SK channel inhibition mediates the initiation and amplitude modulation of synchronized burst firing in the spinal cord
Burst firing in motoneurons represents the basis for generating meaningful movements. Neuromodulators and inhibitory receptor blocker cocktails have been used for years to induce burst firing in vitro; however, the ionic mechanisms in the motoneuron membrane that contribute to burst initiation and amplitude modulation are not fully understood. Small conductance Ca2+-activated potassium (SK) channels regulate excitatory inputs and firing output of motoneurons and interneurons and therefore, are a candidate for mediating bursting behavior. The present study examines the role of SK channels in the generation of synchronized bursting using an in vitro spinal cord preparation from adult mice. Our results show that SK channel inhibition is required for both initiation and amplitude modulation of burst firing. Specifically, administration of the synaptic inhibition blockers strychnine and picrotoxin amplified the spinal circuit excitatory drive but not enough to evoke bursting. However, when SK channels were inhibited using various approaches, the excitatory drive was further amplified, and synchronized bursting was always evoked. Furthermore, graded SK channel inhibition modulated the amplitude of the burst in a dose-dependent manner, which was reversed using SK channel activators. Importantly, modulation of neuronal excitability using multiple approaches failed to mimic the effects of SK modulators, suggesting a specific role for SK channel inhibition in generating bursting. Both NMDA (N-methyl-D-aspartate) and AMPA (α-amino-3-hydroxy-5-methylisoxazole-4-propionate) receptors were found to drive the synchronized bursts. The blocking of gap junctions did not disturb the burst synchrony. These results demonstrate a novel mechanistic role for SK channels in initiating and modulating burst firing of spinal motoneurons. NEW & NOTEWORTHY This study demonstrates that cholinergic inhibition or direct blockade of small conductance Ca2+-activated potassium (SK) channels facilitates burst firing in spinal motoneurons. The data provide a novel mechanistic explanation for synchronized bursting initiation and amplitude modulation through SK channel inhibition. Evidence also shows that synchronized bursting is driven by NMDA (N-methyl-D-aspartate) and AMPA (α-amino-3-hydroxy-5-methylisoxazole-4-propionate) receptors and that gap junctions do not mediate motoneuron synchronization in this behavior.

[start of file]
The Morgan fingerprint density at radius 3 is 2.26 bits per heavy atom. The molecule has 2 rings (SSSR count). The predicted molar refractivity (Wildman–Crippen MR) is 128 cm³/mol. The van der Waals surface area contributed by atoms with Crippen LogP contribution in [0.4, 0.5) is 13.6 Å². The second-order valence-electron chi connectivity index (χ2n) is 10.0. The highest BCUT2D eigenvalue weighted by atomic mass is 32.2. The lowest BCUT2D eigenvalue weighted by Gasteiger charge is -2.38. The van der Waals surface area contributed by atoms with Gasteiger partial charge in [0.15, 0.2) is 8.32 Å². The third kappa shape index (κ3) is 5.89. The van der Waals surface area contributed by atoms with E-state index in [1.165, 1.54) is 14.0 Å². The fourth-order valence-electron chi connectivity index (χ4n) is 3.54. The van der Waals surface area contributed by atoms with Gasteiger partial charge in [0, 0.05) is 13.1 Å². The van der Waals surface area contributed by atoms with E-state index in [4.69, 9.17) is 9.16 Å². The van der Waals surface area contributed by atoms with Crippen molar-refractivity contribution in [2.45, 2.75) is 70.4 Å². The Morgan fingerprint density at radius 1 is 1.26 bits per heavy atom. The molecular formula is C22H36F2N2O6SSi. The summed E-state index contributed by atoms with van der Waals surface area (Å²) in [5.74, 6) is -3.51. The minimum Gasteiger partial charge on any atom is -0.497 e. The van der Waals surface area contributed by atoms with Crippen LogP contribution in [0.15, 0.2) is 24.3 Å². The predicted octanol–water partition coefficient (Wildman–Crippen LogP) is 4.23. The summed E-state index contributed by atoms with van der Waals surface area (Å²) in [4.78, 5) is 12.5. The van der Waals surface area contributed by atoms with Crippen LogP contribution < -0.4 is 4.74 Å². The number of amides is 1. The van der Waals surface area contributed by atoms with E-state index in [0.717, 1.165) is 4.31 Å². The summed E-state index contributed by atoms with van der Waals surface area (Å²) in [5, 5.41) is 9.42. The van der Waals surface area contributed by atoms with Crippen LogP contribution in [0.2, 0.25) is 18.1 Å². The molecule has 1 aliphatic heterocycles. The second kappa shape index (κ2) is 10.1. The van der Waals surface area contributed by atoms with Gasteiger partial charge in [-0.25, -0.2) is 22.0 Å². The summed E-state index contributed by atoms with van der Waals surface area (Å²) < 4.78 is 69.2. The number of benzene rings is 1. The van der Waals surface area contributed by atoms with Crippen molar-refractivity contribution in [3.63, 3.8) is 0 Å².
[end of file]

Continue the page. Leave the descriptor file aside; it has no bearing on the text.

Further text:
& Elbasiouny, S.
(2017). SK channel inhibition mediates the initiation and amplitude modulation of synchronized burst firing in the spinal cord. Journal of Neurophysiology, 118 (1), 161-175.